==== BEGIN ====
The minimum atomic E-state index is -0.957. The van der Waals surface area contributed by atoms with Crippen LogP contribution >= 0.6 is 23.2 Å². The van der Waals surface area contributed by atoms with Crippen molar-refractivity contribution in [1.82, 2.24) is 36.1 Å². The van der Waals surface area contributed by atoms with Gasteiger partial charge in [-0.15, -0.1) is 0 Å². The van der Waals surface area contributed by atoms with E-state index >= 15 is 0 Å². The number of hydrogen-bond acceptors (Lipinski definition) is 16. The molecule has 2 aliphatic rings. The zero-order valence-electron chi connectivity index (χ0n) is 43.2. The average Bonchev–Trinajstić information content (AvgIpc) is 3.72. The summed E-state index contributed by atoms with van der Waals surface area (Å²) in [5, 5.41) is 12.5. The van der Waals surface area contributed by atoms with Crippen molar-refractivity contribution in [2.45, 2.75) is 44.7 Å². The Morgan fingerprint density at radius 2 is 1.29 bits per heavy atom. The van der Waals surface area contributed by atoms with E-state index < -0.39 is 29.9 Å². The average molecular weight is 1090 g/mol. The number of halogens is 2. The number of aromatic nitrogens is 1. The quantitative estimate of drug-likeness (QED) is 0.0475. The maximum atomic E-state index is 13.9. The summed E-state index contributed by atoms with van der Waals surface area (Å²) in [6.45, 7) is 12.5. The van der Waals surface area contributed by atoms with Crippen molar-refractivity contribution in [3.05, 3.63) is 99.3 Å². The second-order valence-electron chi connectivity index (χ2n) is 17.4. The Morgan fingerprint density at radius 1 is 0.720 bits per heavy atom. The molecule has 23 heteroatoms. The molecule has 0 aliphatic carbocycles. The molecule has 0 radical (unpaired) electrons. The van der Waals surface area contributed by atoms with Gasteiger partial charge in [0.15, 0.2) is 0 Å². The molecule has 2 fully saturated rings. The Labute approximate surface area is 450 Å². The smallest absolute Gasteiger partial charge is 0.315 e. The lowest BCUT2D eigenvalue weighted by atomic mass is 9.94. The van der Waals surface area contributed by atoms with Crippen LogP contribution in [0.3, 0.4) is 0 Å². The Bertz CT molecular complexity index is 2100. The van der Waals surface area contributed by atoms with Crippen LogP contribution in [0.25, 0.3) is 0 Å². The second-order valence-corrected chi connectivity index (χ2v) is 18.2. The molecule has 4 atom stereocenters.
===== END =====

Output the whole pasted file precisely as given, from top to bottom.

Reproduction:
The minimum atomic E-state index is -0.957. The van der Waals surface area contributed by atoms with Crippen LogP contribution >= 0.6 is 23.2 Å². The van der Waals surface area contributed by atoms with Crippen molar-refractivity contribution in [1.82, 2.24) is 36.1 Å². The van der Waals surface area contributed by atoms with Gasteiger partial charge in [-0.15, -0.1) is 0 Å². The van der Waals surface area contributed by atoms with E-state index >= 15 is 0 Å². The number of hydrogen-bond acceptors (Lipinski definition) is 16. The molecule has 2 aliphatic rings. The zero-order valence-electron chi connectivity index (χ0n) is 43.2. The average Bonchev–Trinajstić information content (AvgIpc) is 3.72. The summed E-state index contributed by atoms with van der Waals surface area (Å²) in [5, 5.41) is 12.5. The van der Waals surface area contributed by atoms with Crippen molar-refractivity contribution in [2.45, 2.75) is 44.7 Å². The Morgan fingerprint density at radius 2 is 1.29 bits per heavy atom. The van der Waals surface area contributed by atoms with E-state index < -0.39 is 29.9 Å². The average molecular weight is 1090 g/mol. The number of halogens is 2. The number of aromatic nitrogens is 1. The quantitative estimate of drug-likeness (QED) is 0.0475. The maximum atomic E-state index is 13.9. The summed E-state index contributed by atoms with van der Waals surface area (Å²) in [6.45, 7) is 12.5. The van der Waals surface area contributed by atoms with Crippen molar-refractivity contribution in [3.05, 3.63) is 99.3 Å². The second-order valence-electron chi connectivity index (χ2n) is 17.4. The Morgan fingerprint density at radius 1 is 0.720 bits per heavy atom. The molecule has 23 heteroatoms. The molecule has 0 aliphatic carbocycles. The molecule has 0 radical (unpaired) electrons. The van der Waals surface area contributed by atoms with Gasteiger partial charge in [0.15, 0.2) is 0 Å². The molecule has 2 fully saturated rings. The Labute approximate surface area is 450 Å². The smallest absolute Gasteiger partial charge is 0.315 e. The lowest BCUT2D eigenvalue weighted by atomic mass is 9.94. The van der Waals surface area contributed by atoms with Crippen LogP contribution in [0.3, 0.4) is 0 Å². The Bertz CT molecular complexity index is 2100. The van der Waals surface area contributed by atoms with Crippen LogP contribution in [0.25, 0.3) is 0 Å². The second-order valence-corrected chi connectivity index (χ2v) is 18.2. The molecule has 4 atom stereocenters.